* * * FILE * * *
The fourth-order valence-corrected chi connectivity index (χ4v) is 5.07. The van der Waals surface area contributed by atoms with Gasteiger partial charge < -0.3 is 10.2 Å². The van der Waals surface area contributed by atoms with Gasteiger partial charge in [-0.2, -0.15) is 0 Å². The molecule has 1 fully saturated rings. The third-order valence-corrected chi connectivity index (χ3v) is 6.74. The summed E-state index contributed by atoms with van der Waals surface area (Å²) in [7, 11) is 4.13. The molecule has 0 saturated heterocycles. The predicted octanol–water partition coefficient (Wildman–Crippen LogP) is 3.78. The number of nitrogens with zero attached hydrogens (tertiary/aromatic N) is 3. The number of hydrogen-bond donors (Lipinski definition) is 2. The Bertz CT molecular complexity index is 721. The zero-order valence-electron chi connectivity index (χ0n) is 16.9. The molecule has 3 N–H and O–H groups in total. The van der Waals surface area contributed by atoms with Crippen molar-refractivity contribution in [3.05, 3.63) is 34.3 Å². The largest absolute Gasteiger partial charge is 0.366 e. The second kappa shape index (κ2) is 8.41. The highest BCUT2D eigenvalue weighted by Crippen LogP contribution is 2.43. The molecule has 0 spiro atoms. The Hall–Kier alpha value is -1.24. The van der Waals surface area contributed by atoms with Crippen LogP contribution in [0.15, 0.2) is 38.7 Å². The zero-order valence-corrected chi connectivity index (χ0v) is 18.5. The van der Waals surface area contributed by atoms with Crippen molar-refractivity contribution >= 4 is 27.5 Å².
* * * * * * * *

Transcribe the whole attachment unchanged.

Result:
The fourth-order valence-corrected chi connectivity index (χ4v) is 5.07. The van der Waals surface area contributed by atoms with Gasteiger partial charge < -0.3 is 10.2 Å². The van der Waals surface area contributed by atoms with Gasteiger partial charge in [-0.2, -0.15) is 0 Å². The molecule has 1 fully saturated rings. The third-order valence-corrected chi connectivity index (χ3v) is 6.74. The summed E-state index contributed by atoms with van der Waals surface area (Å²) in [7, 11) is 4.13. The molecule has 0 saturated heterocycles. The predicted octanol–water partition coefficient (Wildman–Crippen LogP) is 3.78. The number of nitrogens with zero attached hydrogens (tertiary/aromatic N) is 3. The number of hydrogen-bond donors (Lipinski definition) is 2. The Bertz CT molecular complexity index is 721. The zero-order valence-electron chi connectivity index (χ0n) is 16.9. The molecule has 3 N–H and O–H groups in total. The van der Waals surface area contributed by atoms with Crippen molar-refractivity contribution in [3.05, 3.63) is 34.3 Å². The largest absolute Gasteiger partial charge is 0.366 e. The second kappa shape index (κ2) is 8.41. The highest BCUT2D eigenvalue weighted by Crippen LogP contribution is 2.43. The molecule has 0 spiro atoms. The Hall–Kier alpha value is -1.24. The van der Waals surface area contributed by atoms with Crippen LogP contribution in [0.15, 0.2) is 38.7 Å². The zero-order valence-corrected chi connectivity index (χ0v) is 18.5. The van der Waals surface area contributed by atoms with Crippen molar-refractivity contribution >= 4 is 27.5 Å².